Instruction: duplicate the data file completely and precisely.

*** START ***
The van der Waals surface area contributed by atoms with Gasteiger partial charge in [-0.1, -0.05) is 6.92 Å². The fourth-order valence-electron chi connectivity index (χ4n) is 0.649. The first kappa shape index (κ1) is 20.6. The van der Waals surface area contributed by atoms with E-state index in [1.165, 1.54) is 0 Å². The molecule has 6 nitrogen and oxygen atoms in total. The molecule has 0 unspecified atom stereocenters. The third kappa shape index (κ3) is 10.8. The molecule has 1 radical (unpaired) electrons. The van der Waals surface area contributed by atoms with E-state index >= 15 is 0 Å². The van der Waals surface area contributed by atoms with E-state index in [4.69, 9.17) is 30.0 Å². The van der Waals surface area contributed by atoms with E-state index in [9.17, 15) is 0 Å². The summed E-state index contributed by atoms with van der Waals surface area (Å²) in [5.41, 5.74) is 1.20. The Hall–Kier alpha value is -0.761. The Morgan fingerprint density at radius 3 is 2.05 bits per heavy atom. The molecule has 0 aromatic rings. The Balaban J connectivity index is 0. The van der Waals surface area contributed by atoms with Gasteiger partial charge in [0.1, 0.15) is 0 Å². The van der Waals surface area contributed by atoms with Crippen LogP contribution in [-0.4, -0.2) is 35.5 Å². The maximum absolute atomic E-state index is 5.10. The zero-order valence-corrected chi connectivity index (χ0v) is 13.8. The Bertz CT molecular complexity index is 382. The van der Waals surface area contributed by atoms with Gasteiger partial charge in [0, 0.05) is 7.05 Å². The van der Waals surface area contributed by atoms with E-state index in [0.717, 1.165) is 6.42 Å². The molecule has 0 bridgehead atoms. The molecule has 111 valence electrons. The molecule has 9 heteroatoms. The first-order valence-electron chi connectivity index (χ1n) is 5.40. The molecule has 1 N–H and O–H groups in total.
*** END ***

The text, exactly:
The van der Waals surface area contributed by atoms with Gasteiger partial charge in [-0.1, -0.05) is 6.92 Å². The fourth-order valence-electron chi connectivity index (χ4n) is 0.649. The first kappa shape index (κ1) is 20.6. The van der Waals surface area contributed by atoms with E-state index in [1.165, 1.54) is 0 Å². The molecule has 6 nitrogen and oxygen atoms in total. The molecule has 0 unspecified atom stereocenters. The third kappa shape index (κ3) is 10.8. The molecule has 1 radical (unpaired) electrons. The van der Waals surface area contributed by atoms with E-state index >= 15 is 0 Å². The van der Waals surface area contributed by atoms with E-state index in [4.69, 9.17) is 30.0 Å². The van der Waals surface area contributed by atoms with E-state index in [9.17, 15) is 0 Å². The summed E-state index contributed by atoms with van der Waals surface area (Å²) in [5.41, 5.74) is 1.20. The Hall–Kier alpha value is -0.761. The Morgan fingerprint density at radius 3 is 2.05 bits per heavy atom. The molecule has 0 aromatic rings. The Balaban J connectivity index is 0. The van der Waals surface area contributed by atoms with Gasteiger partial charge in [0.1, 0.15) is 0 Å². The van der Waals surface area contributed by atoms with Crippen LogP contribution in [-0.4, -0.2) is 35.5 Å². The maximum absolute atomic E-state index is 5.10. The zero-order valence-corrected chi connectivity index (χ0v) is 13.8. The Bertz CT molecular complexity index is 382. The van der Waals surface area contributed by atoms with Gasteiger partial charge in [0, 0.05) is 7.05 Å². The van der Waals surface area contributed by atoms with E-state index in [0.717, 1.165) is 6.42 Å². The molecule has 0 bridgehead atoms. The molecule has 111 valence electrons. The molecule has 9 heteroatoms. The first-order valence-electron chi connectivity index (χ1n) is 5.40. The molecule has 1 N–H and O–H groups in total.